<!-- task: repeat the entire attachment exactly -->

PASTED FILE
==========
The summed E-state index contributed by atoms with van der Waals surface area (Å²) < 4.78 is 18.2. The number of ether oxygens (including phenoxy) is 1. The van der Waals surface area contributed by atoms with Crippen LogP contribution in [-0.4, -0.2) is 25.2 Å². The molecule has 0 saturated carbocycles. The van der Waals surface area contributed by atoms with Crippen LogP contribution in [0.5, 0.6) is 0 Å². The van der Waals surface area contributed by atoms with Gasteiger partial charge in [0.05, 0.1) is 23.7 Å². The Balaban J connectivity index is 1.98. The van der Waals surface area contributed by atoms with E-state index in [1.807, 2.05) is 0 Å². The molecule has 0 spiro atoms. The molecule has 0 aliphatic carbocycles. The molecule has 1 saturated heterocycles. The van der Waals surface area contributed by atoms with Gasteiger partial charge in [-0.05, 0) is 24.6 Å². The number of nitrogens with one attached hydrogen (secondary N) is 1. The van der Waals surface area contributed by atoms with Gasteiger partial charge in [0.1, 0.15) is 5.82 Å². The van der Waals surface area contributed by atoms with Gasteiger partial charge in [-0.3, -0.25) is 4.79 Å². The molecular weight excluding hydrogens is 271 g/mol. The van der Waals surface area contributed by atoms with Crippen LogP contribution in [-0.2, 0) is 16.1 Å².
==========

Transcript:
The summed E-state index contributed by atoms with van der Waals surface area (Å²) < 4.78 is 18.2. The number of ether oxygens (including phenoxy) is 1. The van der Waals surface area contributed by atoms with Crippen LogP contribution in [-0.4, -0.2) is 25.2 Å². The molecule has 0 saturated carbocycles. The van der Waals surface area contributed by atoms with Crippen LogP contribution in [0.5, 0.6) is 0 Å². The van der Waals surface area contributed by atoms with Gasteiger partial charge in [0.05, 0.1) is 23.7 Å². The Balaban J connectivity index is 1.98. The van der Waals surface area contributed by atoms with E-state index in [1.807, 2.05) is 0 Å². The molecule has 0 spiro atoms. The molecule has 0 aliphatic carbocycles. The molecule has 1 saturated heterocycles. The van der Waals surface area contributed by atoms with Gasteiger partial charge in [-0.05, 0) is 24.6 Å². The number of nitrogens with one attached hydrogen (secondary N) is 1. The van der Waals surface area contributed by atoms with Gasteiger partial charge in [0.1, 0.15) is 5.82 Å². The van der Waals surface area contributed by atoms with Gasteiger partial charge in [-0.3, -0.25) is 4.79 Å². The molecular weight excluding hydrogens is 271 g/mol. The van der Waals surface area contributed by atoms with Crippen LogP contribution in [-0.2, 0) is 16.1 Å².